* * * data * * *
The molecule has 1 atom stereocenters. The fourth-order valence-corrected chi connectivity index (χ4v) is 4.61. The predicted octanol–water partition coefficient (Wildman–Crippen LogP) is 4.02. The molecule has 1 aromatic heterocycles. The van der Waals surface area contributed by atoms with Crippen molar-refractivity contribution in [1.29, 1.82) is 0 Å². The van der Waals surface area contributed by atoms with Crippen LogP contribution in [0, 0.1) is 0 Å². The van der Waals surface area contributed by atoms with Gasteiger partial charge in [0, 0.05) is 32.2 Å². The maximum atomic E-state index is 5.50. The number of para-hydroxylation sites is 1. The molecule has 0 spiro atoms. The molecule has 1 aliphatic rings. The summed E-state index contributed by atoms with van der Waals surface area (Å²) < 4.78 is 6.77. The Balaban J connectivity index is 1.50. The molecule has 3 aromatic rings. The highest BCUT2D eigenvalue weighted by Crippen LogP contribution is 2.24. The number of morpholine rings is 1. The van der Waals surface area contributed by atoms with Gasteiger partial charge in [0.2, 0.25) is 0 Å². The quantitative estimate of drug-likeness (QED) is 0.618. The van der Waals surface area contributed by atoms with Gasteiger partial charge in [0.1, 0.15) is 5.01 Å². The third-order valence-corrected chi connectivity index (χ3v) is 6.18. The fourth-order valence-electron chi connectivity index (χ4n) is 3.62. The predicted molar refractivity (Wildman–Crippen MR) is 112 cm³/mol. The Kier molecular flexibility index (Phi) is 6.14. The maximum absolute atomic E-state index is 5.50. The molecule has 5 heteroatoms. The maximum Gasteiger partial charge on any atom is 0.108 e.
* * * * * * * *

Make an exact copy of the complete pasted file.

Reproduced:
The molecule has 1 atom stereocenters. The fourth-order valence-corrected chi connectivity index (χ4v) is 4.61. The predicted octanol–water partition coefficient (Wildman–Crippen LogP) is 4.02. The molecule has 1 aromatic heterocycles. The van der Waals surface area contributed by atoms with Crippen molar-refractivity contribution in [1.29, 1.82) is 0 Å². The van der Waals surface area contributed by atoms with Crippen LogP contribution in [0, 0.1) is 0 Å². The van der Waals surface area contributed by atoms with Gasteiger partial charge in [0, 0.05) is 32.2 Å². The maximum atomic E-state index is 5.50. The number of para-hydroxylation sites is 1. The molecule has 0 spiro atoms. The molecule has 1 aliphatic rings. The summed E-state index contributed by atoms with van der Waals surface area (Å²) < 4.78 is 6.77. The Balaban J connectivity index is 1.50. The molecule has 3 aromatic rings. The highest BCUT2D eigenvalue weighted by Crippen LogP contribution is 2.24. The number of morpholine rings is 1. The van der Waals surface area contributed by atoms with Gasteiger partial charge in [0.2, 0.25) is 0 Å². The quantitative estimate of drug-likeness (QED) is 0.618. The van der Waals surface area contributed by atoms with Gasteiger partial charge in [0.1, 0.15) is 5.01 Å². The third-order valence-corrected chi connectivity index (χ3v) is 6.18. The fourth-order valence-electron chi connectivity index (χ4n) is 3.62. The predicted molar refractivity (Wildman–Crippen MR) is 112 cm³/mol. The Kier molecular flexibility index (Phi) is 6.14. The maximum absolute atomic E-state index is 5.50. The molecule has 5 heteroatoms. The maximum Gasteiger partial charge on any atom is 0.108 e.